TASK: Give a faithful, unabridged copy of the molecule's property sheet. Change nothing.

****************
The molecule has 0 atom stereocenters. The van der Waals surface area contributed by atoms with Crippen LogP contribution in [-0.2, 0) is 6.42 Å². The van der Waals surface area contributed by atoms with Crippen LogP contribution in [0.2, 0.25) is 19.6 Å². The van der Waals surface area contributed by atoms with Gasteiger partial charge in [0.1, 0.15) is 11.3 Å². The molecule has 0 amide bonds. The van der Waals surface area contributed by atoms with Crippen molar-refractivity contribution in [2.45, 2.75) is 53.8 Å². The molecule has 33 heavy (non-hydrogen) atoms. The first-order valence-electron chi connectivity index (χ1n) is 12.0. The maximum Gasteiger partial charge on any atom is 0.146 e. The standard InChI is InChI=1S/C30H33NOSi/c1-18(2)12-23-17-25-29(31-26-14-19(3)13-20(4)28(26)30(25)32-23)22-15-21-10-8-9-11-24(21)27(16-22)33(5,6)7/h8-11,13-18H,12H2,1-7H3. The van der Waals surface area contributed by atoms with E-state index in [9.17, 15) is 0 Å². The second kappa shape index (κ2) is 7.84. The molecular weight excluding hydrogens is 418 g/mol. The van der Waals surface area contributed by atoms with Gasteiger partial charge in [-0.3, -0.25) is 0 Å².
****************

The molecule has 0 atom stereocenters. The van der Waals surface area contributed by atoms with Crippen LogP contribution in [-0.2, 0) is 6.42 Å². The van der Waals surface area contributed by atoms with Crippen LogP contribution in [0.2, 0.25) is 19.6 Å². The van der Waals surface area contributed by atoms with Gasteiger partial charge in [0.1, 0.15) is 11.3 Å². The molecule has 0 amide bonds. The van der Waals surface area contributed by atoms with Crippen molar-refractivity contribution in [2.45, 2.75) is 53.8 Å². The molecule has 33 heavy (non-hydrogen) atoms. The first-order valence-electron chi connectivity index (χ1n) is 12.0. The maximum Gasteiger partial charge on any atom is 0.146 e. The standard InChI is InChI=1S/C30H33NOSi/c1-18(2)12-23-17-25-29(31-26-14-19(3)13-20(4)28(26)30(25)32-23)22-15-21-10-8-9-11-24(21)27(16-22)33(5,6)7/h8-11,13-18H,12H2,1-7H3. The van der Waals surface area contributed by atoms with E-state index in [9.17, 15) is 0 Å². The second kappa shape index (κ2) is 7.84. The molecular weight excluding hydrogens is 418 g/mol. The van der Waals surface area contributed by atoms with Gasteiger partial charge in [-0.3, -0.25) is 0 Å².